Conversations about Genre, part 4
The students in this letter describe their learning of genre as something “rigid and pure,” and they speak to the issue of subjectivity and describe a notion of “collective subjectivity” in genre that shapes individual subjectivity.
Escuela de Ciencias del Lenguaje
Departamento de Idiomas
Universidad del Valle
Santiago de Cali, Melendez 760034
05 March 2021
Department of English
1445 Jayhawk Boulevard, Room 3001
University of Kansas
Lawrence, Kansas 66045
Dear, Doctor Devitt
Allow us to introduce ourselves, we are Alejandra, Melany, Jazmín and Jhoana, a group of Universidad del Valle’s Foreign Languages Bachelor degree students, and we are glad to have the opportunity to contact you. Not long ago, our professor Julian Avila wrote an email to you trying to build a bridge between the reader and the writer to provide us with the opportunity to point out some thoughts about one of your papers, and now it is time for
us to write to you.
In our course of Written Genres in English, we were asked to read your text, “Generalizing about Genres: New Conceptions of an Old Concept”. In this process, some questions arose, as well as the desire of sharing with you what our experiences toward genre have been. As students, we are constantly confronting new perceptions of what genre is, always facing different ones depending on the teacher. After reading, it caught our attention that you outlined genre as a matter of form and content together, rather than just structure. According to the reading, genre is not foreign to the situation, instead it responds to and constructs the situation itself. This is interesting because we were always taught genre as something rigid and pure, something not malleable. Moreover, a huge portion of us, students, do not receive concrete information about genre at all. For this reason, it was challenging for us to reshape the concept we already had.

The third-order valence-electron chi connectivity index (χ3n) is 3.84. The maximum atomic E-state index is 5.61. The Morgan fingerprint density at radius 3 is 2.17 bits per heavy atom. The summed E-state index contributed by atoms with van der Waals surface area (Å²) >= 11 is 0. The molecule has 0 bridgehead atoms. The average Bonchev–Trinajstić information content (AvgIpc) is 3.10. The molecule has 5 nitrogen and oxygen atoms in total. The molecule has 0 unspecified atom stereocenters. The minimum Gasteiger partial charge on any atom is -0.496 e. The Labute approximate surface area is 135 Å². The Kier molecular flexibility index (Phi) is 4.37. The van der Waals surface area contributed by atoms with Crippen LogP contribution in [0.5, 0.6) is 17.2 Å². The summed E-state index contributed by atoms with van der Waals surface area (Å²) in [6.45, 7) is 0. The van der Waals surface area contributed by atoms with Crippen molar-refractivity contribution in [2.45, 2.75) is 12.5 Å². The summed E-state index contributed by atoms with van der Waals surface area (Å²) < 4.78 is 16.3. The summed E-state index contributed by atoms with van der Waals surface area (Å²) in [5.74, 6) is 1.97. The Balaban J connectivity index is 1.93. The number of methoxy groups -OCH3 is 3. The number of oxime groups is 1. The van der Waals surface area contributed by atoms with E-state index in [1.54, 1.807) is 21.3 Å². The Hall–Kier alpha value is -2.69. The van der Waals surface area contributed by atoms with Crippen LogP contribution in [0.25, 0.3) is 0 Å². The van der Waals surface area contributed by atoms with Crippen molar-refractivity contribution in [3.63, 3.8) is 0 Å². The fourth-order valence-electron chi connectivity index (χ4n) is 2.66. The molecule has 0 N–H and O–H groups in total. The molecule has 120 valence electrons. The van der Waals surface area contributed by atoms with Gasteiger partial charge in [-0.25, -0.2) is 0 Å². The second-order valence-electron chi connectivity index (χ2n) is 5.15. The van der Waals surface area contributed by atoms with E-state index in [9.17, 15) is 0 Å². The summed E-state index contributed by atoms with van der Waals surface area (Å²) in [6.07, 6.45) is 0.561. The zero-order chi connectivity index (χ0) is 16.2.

After the reading, we had the possibility to exercise our intertextuality by linking the notions of active subjectivity, discourse, knowledge and power from Foucault’s perspective, and the information in your text. This is what we thought:
“Genre is linked to subjectivity in so far as it changes through time according to a
given society’s needs, which shows there is a kind of ‘collective subjectivity’ that
influences its construction — we can say ‘collective subjectivity’ is a discursive
formation, a generalized approach to a subject matter. This might lead us to think there are some constraints toward genre outlined by society that affect writing processes and writers’ individual subjectivity. However, when writers let their subjectivity guide them, they begin to construct genre”
Furthermore, we would like to ask you about your teaching experience, how has it been? How do you approach your students to genre in class? We wonder whether you think it might change the way it can be taught now that teaching practices have been pushed into virtual environments. For us, understanding the concept was a little confusing. Is it confusing for your students too when you teach genre? If that is the case, how do you help them to understand it better? We are concerned about how we are going to teach genre in the future or if we are going to be allowed to do it from these new conceptions. Maybe you could shed some light on how we could achieve that.
Finally, we have one last question for you. Has your conception of genre changed from when you wrote the article to nowadays? If it has, was this influenced by something in particular?
Thank you for taking the time to read us, we are looking forward to your response.
Our best wishes for you,
[written confirmed signatures from Leidy P., Melany C., Alejandra Charry T., and Jazmín L.]
As future teachers, these and many of the students asked about how I teach genre, a tough and important topic. And of course, my conception of genre has indeed changed, as I’ll write about at the end of this series.But first, more insights from the students and more questions in the next letter.